Inside Story

Pandemic déjà vu

In the aftermath of the worst of Covid-19, what does history tell us about how best to deal with the experience?

Daniel Reeders 15 June 2023 1181 words

Accounting for the costs: Nahuel Pérez Biscayart in Robin Campillo’s 2018 film, 120 BPM.

Traumatic experiences can provoke a wide range of symptoms — not just the obvious ones like flashbacks. Trauma survivors often undergo what the DSM-V calls a severe and persistent change of worldview and loss of self-esteem. Our ability to see the world as essentially fair, and our sense of ourselves as capable of adapting to adversity can be powerfully challenged. These changes can be accompanied by intense grief and volcanic anger. We have all just lived through a mass traumatising experience, and we are well and truly seeing those pandemic affects — grief, blame, anger — playing out on the public stage.

Twitter in particular has witnessed some egregiously bad behaviour by “Covid Zero” advocates seeking public vengeance for what they paint as a malign conspiracy to deny the hidden truths of Covid-19 — its transmission via the airborne route, its prevention via public masking and lockdowns, the threat of Long Covid and disability, and the need to aim for elimination rather than mitigation.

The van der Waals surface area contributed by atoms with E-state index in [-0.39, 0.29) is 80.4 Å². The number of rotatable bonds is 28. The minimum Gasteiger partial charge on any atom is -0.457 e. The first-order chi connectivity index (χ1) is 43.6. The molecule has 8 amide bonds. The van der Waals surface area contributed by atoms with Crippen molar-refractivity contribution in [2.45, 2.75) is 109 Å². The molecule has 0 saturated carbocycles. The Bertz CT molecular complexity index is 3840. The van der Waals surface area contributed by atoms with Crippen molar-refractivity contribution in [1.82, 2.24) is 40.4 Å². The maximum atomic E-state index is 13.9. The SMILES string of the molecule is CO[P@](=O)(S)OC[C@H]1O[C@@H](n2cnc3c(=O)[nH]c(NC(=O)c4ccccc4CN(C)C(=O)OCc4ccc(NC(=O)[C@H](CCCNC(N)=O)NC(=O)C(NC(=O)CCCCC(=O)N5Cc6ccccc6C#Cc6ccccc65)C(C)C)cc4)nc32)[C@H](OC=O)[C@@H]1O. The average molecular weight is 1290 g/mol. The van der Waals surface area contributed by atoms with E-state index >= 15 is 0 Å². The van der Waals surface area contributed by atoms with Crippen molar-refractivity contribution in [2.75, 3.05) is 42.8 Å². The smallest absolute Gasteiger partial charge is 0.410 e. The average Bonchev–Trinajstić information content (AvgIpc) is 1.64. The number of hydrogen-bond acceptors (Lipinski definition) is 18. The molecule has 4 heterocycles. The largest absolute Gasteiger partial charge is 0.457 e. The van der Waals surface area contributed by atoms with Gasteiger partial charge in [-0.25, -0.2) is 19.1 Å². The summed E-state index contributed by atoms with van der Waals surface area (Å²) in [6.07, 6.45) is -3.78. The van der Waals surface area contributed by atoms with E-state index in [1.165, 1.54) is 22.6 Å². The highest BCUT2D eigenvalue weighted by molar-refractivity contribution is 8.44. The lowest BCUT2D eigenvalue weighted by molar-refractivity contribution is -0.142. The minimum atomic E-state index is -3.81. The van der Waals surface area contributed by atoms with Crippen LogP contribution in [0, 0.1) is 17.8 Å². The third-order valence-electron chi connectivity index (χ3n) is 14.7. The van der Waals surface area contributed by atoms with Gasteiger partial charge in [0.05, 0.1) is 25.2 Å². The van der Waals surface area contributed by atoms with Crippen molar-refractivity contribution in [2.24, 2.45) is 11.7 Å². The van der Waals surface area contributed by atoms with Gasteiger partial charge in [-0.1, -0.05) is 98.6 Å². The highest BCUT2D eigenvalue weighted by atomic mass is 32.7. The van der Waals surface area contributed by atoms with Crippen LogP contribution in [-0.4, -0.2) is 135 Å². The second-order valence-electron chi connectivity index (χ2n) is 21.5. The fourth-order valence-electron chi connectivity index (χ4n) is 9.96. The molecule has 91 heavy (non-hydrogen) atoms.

I was genuinely shocked to see a senior researcher, a full professor, seeking to humiliate a PhD student with whom they disagreed by naming and shaming his supervisors, implying guilt by association. I was staggered to see a medical doctor describe people at an airport not wearing masks as “oldies, fatties and crumblies.”

It sickens me to watch as one prominent ventilation advocate launches abusive screeds targeting doctors working on the Covid frontline. I feel sorry for clinicians abused because they don’t wear the level of PPE favoured by Covid Zero advocates.

If the case for Covid Zero is strong, it shouldn’t be necessary to try to publicly shame people who disagree with it. These tactics call into question the strength of the arguments that underpin this campaign. They highlight the non-rational drivers of these positions: the traumatic affects that are being given full voice on social media platforms.

As a queer person working in HIV, I’ve lived through this before, and our present situation gives me a powerful sense of pandemic déjà vu. I can’t overstate the importance of excising these practices from socially acceptable norms of conduct, while undertaking the kind of cultural production that helps us understand where they are coming from — the traumatic affects, experiences and practices to which pandemics give rise.